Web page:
How do salt levels affect indoor plants?.Indoor plants are more affected by salt build up than plants grown in the ground because of fertilizer build up. Unlike plants that grow in the ground, indoor plants do not benefit from rainwater that washes off the salt build up. So, how do salt levels affect indoor plants?
Salt breaks down into two chemical components in the soil: sodium and chlorine. Each harms a plant when it's absorbed into it. When chlorine enters the sap of the plant from the roots, it gathers in shoots and prevents buds from opening. It also transmits to actively growing leaf margins and contributes to leaf scorch.
On the other hand, when sodium is absorbed into the plant, it blocks the absorption of nutrients such as magnesium and potassium, which are critical in the absorption of chlorophyll. Without chlorophyll, plants cannot undergo photosynthesis to manufacture sugars and starches for growth.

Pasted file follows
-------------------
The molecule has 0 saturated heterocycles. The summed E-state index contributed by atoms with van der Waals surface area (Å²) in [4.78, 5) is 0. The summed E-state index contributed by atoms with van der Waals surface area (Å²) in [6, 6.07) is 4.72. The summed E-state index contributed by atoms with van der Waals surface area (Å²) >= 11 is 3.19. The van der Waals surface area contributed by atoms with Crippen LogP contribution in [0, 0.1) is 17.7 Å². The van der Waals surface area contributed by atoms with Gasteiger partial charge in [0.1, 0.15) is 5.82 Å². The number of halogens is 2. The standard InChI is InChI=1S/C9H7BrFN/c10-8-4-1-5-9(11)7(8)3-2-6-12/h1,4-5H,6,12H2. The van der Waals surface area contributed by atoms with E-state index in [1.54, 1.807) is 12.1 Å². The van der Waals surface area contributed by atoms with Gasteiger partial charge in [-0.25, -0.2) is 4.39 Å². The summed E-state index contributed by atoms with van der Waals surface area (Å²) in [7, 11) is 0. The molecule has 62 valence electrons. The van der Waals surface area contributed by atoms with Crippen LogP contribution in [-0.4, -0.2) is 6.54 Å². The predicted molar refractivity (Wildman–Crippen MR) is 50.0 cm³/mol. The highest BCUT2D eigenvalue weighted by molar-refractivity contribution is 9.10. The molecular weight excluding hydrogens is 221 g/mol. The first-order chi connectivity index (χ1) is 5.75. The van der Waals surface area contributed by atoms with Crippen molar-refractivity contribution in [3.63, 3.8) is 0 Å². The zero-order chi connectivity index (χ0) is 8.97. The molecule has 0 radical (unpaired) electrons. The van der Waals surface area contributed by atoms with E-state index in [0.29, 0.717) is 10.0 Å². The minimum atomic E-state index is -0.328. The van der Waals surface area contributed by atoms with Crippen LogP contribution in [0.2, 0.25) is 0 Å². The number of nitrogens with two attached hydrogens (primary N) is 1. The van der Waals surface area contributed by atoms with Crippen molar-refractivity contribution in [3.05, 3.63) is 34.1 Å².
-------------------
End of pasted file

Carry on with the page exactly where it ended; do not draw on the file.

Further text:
Salt water acts as a blockage material. Salt that stays at the roots forms brine that is more concentrated than plant sap. The result is that the salt blocks the absorption of water through osmosis.
Osmosis is the process in which plants absorb water through semi permeable membranes (tissues within the plants roots) at high concentration levels and move the water to a location with lower concentration levels. As plants obtain their water through the soil via their root system, the water moves freely and other chemicals and minerals pass through very slowly. When fresh water is available to the roots, the stem of the plant pulls the water through the roots, up through the stem and out to the leaves. However, when salt water is the available source, the roots and soil tend to play tug-of-war for the water. The plant uses stored energy to pull the water to the roots, but at the same time the salt pulls the water from the roots. After repeated exposure to salt water, a plant will wither and die.
So, how do salt levels affect indoor plants? Most of the time, it kills them. So keep them away from salty solutions.